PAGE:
Are zoos good or bad? We answer the question as we dive into the pros and cons of zoos, how zoos can aid conservation, and how modern adaptions of zoos are helping improve the quality of life for captured species
Remember the last time you visited the Zoo? Was it a memorable pastime that put a smile on your face? Why wouldn’t it be! After all, you get the chance to see wild animals right in front of your eyes. An experience which surpasses us in day-to-day life.
But wait- As you grew older did you find yourself concerned about the animals captured inside? Did you wonder if they are equally amused by you being merry outside? This raises an important question: Why do we capture those animals in the cage? Is it just the performance element?
We are going to find an answer to these questions in this article. Firstly by looking into the pros and cons of zoos. This way, we’ll have a better understanding of whether zoos are good or bad.
So, let’s dive in.
Zoos are crucial to helping us advance our scientific knowledge about animals.
If we want to save wildlife species from extinction and restore their natural ecosystems, we need to study how these species live and react within the wild. This is where Zoos play a positive part- they offer a contained and safe space to study animals with less risk and variables which could interfere with their behaviours.
More importantly, understanding the breeding rate and cycles of wild species allows us to manage their populations. Gaining proper knowledge of anaesthetics allows us to medicate sick animals and lengthen their lifetime. Experience handling and capturing wild species that are endangered or require special attention also reduces human-animal conflicts. All of this knowledge concerning animals is what makes a real difference when it comes to wildlife conservation efforts.
Zoos are a haven for captive breeding programs which can help prevent animal extinction and increase population sizes. In fact, they do more than just that. Zoos act like a long-term temple of sanctuary for animals. One where human intervention can protect animals from external human threats and other outside risks.
A successful example to quote is from the Los Angeles Zoo. In 1982, there were just 23 California Condors left in the wild. Today there are 100s residing at the Los Angeles Zoo, of which 75 have been released into the jungle. Thanks to the continuous efforts from researchers since 1987, each and every Condor was captured and moved into a captive-breeding program which made the end result possible.
Zoos regularly create awareness surrounding wildlife conservation. Zoologists often work with conservation workers to equip them with knowledge of wildlife protection. If necessary, they will also send trained professionals to other parts of the world to spread knowledge and improve the conditions of other Zoos.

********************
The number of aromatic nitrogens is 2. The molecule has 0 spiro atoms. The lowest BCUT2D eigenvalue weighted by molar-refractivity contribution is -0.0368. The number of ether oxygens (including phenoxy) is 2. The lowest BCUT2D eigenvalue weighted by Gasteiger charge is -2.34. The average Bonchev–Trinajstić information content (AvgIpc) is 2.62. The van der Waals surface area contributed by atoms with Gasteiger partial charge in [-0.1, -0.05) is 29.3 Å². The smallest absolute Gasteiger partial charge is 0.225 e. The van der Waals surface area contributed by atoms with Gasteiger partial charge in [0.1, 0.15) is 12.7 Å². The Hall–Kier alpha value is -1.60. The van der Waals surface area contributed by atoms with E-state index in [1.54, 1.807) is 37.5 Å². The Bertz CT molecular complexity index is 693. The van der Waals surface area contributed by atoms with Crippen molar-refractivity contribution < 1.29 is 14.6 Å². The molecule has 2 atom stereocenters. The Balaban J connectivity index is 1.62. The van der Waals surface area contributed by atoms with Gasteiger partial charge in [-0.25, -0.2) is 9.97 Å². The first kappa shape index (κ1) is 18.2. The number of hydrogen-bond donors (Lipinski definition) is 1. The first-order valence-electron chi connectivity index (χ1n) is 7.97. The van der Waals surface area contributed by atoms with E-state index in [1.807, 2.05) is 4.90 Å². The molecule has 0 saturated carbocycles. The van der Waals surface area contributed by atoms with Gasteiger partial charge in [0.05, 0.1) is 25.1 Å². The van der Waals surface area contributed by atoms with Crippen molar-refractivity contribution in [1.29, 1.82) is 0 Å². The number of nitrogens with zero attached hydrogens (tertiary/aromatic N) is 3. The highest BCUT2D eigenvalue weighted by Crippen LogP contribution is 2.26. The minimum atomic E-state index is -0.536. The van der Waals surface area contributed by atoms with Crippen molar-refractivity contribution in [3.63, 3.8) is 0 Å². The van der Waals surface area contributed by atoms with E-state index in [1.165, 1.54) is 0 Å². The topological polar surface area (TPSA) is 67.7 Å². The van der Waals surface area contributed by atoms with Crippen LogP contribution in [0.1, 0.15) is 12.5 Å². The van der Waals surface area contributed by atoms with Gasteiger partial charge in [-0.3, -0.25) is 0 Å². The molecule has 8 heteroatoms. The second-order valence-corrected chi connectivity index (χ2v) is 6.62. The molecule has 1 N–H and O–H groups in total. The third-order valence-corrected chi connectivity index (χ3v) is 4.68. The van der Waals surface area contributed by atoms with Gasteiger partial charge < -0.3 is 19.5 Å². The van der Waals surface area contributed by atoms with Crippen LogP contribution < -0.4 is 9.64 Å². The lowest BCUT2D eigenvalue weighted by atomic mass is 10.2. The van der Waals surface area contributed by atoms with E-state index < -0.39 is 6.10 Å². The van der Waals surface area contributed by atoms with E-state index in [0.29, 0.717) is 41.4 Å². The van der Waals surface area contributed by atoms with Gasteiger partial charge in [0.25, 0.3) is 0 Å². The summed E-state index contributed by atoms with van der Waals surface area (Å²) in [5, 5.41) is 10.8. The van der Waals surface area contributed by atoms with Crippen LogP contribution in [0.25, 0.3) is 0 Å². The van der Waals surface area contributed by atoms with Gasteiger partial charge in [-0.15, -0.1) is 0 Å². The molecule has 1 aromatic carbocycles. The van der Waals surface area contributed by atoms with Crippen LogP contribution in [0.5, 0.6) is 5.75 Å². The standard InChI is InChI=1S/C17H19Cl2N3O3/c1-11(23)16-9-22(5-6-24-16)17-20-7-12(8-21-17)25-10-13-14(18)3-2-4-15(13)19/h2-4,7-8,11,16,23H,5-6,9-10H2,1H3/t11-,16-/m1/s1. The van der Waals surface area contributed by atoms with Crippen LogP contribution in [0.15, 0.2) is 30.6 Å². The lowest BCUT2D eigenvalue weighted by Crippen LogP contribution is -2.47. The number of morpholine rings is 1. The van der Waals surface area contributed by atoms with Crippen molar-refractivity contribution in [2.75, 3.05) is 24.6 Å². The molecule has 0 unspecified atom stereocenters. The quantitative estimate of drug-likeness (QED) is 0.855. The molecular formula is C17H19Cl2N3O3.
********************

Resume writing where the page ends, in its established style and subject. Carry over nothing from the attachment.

Zoos can also spread awareness of species without igniting conflict that you would most likely experience in the wild. Passing this knowledge onto a wider audience is what sparks your conscience to question the safety and welfare of captive animals. Ultimately, zoos are capable of making you realise the importance of wildlife species and the conservation efforts aiming to protect them and their ecosystem.
Not all Zoos are created equal. Some are great, some are good, and some are really bad. Meaning, many are not maintained well or employ less well-trained staff. A study of animals at the San Diego Zoo in the 1980s revealed a similar condition where it was found that many animals there had died due to frequent tranquilizing, malnutrition and repeated injuries while being transported.
When animals are kept in captivity in Zoos this can have adverse effects on them in the long run. According to a study conducted by Plymouth University, England, flat concrete enclosures and tight confinement causes depression, phobia and aggression in wild animals placed within this environment. It is fair to say we all know the limitations being cages has on animals. More importantly, a zoo will never be able to replicate the full extent of their natural habitats.
Having mentioned the issues around the Zoos, there are also many solutions that have been devised to counter them. One such example of the solution is the modern day Zoo from Denmark. The 300 acre Zootopia was designed by BIG, an architecture firm, to provide the best possible environment for the animals within.
Interestingly, it’s a Zoo with NO bars or fences or glass to keep the helpless animals inside. The layout allows the animals to roam freely around the grounds that encircle a doughnut-hole shaped observation centre.
Within this observation centre, people are able to pop out their heads and glimpse the animals roaming below. So here, it’s not the animals, but it’s humans who are caged inside. The animals meanwhile are given a vast amount of space to spread their paws.
We have been taught that zoos are a misery. A place where we sit and watch animals forced to live in small spaces and live a miserable life… BUT there are more to Zoos.
The real reality is that actually, we NEED zoos.
Because we have done so much damage to the environment they are our only way to keep species from danger and protect animals from extinction. They are essential for the long term survival of numerous species.
And not only do the Zoos protect those species, but they also inform and educate their audiences on the importance of wildlife species and their habitats. They instigate interest among the masses to be more nature-friendly and adopt sustainable means in their life.
Yes, there are flaws with the zoos that need to be addressed and improved, and fortunately efforts have also been made to make those bad zoos into the good ones. But without good Zoos, protecting endangered species from extinction would be a near impossible affair.
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